The surge peaked in June and then dissipated, though illegal immigration from Central America has begun to tick up again over the past couple of months.

Mr. McCaul’s bill includes a range of technology, including a minimum number of hours of drone flights along the border and new access roads for U.S. Customs and Border Protection.

It also calls for an additional 48 miles of fencing so the full 700 miles envisioned in the 2006 Secure Fence Act would be built. That provision was added in an amendment Wednesday.

Republican senators introduced a similar bill in their chamber. Sponsors included Sens. John McCain and Jeff Flake of Arizona, Sen. John Cornyn of Texas and Senate Homeland Security and Governmental Affairs Committee Chairman Ron Johnson, Wisconsin Republican.

Democrats hinted that Mr. Obama could veto the bill.

The president has vowed to veto another bill, the 2015 homeland security funding legislation, because it contains provisions canceling his 2012 and 2014 deportation amnesties. That bill cleared the House without a single Democrat’s support and is awaiting action in the Senate, where Republican leaders have raised doubts that they can win the fight and are searching for an alternative.

The McCaul bill could become part of the backup plan, though the conservative opposition suggests that it won’t appease those who believe their leaders should be fighting harder.

“If Congress learned anything from last year’s ongoing border disaster, it should be that border security cannot be achieved unless immigration agents are permitted to do their jobs and our laws are actually being enforced,” said Sen. Jeff Sessions, Alabama Republican. “A nation cannot control its borders if being caught violating those borders does not result in one’s swift return home.”

He said stopping illegal immigration requires detention of all border violators, a mandatory system for employers to check the legality of job applicants and expedited deportations.

Those areas are outside of Mr. McCaul’s jurisdiction, but Mr. Goodlatte’s committee dealt with many of them in the previous Congress and is likely to do so again this year.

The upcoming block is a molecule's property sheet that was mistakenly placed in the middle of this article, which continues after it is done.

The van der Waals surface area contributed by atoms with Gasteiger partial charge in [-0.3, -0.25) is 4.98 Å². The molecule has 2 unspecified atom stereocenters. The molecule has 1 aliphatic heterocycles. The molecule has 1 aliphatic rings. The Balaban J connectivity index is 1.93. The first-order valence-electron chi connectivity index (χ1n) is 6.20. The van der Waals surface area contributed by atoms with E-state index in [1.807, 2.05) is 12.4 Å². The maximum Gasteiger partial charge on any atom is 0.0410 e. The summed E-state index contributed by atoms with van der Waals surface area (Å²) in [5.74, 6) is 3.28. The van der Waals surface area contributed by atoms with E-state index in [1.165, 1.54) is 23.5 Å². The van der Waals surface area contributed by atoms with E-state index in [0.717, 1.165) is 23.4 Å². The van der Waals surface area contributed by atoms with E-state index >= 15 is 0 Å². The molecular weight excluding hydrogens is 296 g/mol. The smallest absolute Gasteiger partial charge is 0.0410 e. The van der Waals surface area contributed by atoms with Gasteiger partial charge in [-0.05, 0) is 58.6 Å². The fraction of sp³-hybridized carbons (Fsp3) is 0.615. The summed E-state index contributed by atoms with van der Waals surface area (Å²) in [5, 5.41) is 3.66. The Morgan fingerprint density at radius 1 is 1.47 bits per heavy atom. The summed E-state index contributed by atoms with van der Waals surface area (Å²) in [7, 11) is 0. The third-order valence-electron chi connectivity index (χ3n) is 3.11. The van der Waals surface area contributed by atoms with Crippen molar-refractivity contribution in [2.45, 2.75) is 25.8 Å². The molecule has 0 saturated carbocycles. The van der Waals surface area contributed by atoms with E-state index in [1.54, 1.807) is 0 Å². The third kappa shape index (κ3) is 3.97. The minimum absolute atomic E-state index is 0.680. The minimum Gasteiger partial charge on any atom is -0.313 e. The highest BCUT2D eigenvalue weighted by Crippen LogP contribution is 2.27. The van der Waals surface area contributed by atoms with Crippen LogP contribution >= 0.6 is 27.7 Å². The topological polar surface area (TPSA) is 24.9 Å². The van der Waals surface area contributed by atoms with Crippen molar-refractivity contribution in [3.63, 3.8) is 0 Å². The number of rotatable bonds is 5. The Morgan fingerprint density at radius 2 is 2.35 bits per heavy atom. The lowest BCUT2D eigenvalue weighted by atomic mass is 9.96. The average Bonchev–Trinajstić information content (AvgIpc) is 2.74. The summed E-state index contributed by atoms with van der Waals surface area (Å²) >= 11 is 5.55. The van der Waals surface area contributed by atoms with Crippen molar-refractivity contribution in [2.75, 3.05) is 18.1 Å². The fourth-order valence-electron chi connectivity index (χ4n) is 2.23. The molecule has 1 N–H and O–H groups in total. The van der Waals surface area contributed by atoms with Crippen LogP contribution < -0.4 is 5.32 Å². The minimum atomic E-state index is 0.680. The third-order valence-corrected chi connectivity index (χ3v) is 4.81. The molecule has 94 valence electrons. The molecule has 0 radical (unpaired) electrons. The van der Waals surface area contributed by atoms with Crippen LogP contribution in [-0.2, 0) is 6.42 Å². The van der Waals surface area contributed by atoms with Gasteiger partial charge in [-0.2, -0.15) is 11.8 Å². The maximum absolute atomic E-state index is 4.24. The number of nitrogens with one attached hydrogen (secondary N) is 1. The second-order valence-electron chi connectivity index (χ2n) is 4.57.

The Republican border bill is tougher than a version Mr. McCaul wrote and passed through his committee in the previous Congress.

That version pushed the Homeland Security Department to come up with a plan to secure the border but lacked any of the specific provisions in the latest bill, such as drone flights and fencing.

Democrats liked the old bill so much that they included it as part of their comprehensive immigration legalization legislation in 2013. Democrats pleaded with Republicans to discard the latest bill and return to the weaker version.

“Republicans took what was a bipartisan bill in the 113th Congress and have now transformed it into a partisan one, which militarizes our southwestern border and denies Homeland Security officials the flexibility required to address existing and new challenges along that border, while doing nothing to improve security in other border areas,” said Rep. Steny H. Hoyer of Maryland, the second-ranking Democrat in the House.

As strong as the bill is, it lacks some border security provisions that passed the Senate in 2013 as part of that chamber’s bipartisan comprehensive legalization measure.

The Senate bill added 20,000 Border Patrol agents to the southwestern border and called for 350 more miles of fencing. Adding those provisions persuaded 14 Republicans to join 54 Democrats in passing the broader bill, which legalized most illegal immigrants and put them on a long-term path to citizenship.